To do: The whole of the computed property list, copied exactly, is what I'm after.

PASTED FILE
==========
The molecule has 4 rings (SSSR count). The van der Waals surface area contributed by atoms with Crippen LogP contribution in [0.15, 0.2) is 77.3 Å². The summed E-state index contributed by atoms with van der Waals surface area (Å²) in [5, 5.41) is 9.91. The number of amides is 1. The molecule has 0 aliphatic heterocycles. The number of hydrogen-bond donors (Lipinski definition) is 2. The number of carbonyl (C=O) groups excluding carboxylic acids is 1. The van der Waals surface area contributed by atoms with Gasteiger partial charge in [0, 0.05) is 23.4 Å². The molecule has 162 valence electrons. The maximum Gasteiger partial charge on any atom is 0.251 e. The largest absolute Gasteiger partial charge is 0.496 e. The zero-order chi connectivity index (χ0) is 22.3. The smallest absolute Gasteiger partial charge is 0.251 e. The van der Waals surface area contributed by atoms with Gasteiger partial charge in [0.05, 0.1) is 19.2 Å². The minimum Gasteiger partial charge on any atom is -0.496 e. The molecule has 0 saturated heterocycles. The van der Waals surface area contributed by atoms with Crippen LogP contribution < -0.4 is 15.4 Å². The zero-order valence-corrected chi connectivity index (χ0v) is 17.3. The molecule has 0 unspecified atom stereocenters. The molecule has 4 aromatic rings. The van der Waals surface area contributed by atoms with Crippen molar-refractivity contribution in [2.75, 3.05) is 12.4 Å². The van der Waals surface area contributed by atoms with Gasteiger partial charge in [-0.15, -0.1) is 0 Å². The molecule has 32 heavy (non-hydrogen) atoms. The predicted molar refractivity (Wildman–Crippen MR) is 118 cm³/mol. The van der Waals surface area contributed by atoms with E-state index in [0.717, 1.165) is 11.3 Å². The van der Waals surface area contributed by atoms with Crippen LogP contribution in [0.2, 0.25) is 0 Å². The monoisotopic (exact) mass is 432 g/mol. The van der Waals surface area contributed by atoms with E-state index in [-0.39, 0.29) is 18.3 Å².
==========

The molecule has 4 rings (SSSR count). The van der Waals surface area contributed by atoms with Crippen LogP contribution in [0.15, 0.2) is 77.3 Å². The summed E-state index contributed by atoms with van der Waals surface area (Å²) in [5, 5.41) is 9.91. The number of amides is 1. The molecule has 0 aliphatic heterocycles. The number of hydrogen-bond donors (Lipinski definition) is 2. The number of carbonyl (C=O) groups excluding carboxylic acids is 1. The van der Waals surface area contributed by atoms with Gasteiger partial charge in [0, 0.05) is 23.4 Å². The molecule has 162 valence electrons. The maximum Gasteiger partial charge on any atom is 0.251 e. The largest absolute Gasteiger partial charge is 0.496 e. The zero-order chi connectivity index (χ0) is 22.3. The smallest absolute Gasteiger partial charge is 0.251 e. The van der Waals surface area contributed by atoms with Gasteiger partial charge in [0.05, 0.1) is 19.2 Å². The minimum Gasteiger partial charge on any atom is -0.496 e. The molecule has 0 saturated heterocycles. The van der Waals surface area contributed by atoms with Crippen LogP contribution < -0.4 is 15.4 Å². The zero-order valence-corrected chi connectivity index (χ0v) is 17.3. The molecule has 0 unspecified atom stereocenters. The molecule has 4 aromatic rings. The van der Waals surface area contributed by atoms with Crippen molar-refractivity contribution in [2.75, 3.05) is 12.4 Å². The van der Waals surface area contributed by atoms with Gasteiger partial charge in [-0.15, -0.1) is 0 Å². The molecule has 32 heavy (non-hydrogen) atoms. The predicted molar refractivity (Wildman–Crippen MR) is 118 cm³/mol. The van der Waals surface area contributed by atoms with E-state index in [0.717, 1.165) is 11.3 Å². The van der Waals surface area contributed by atoms with Crippen LogP contribution in [0.2, 0.25) is 0 Å². The monoisotopic (exact) mass is 432 g/mol. The van der Waals surface area contributed by atoms with E-state index in [-0.39, 0.29) is 18.3 Å².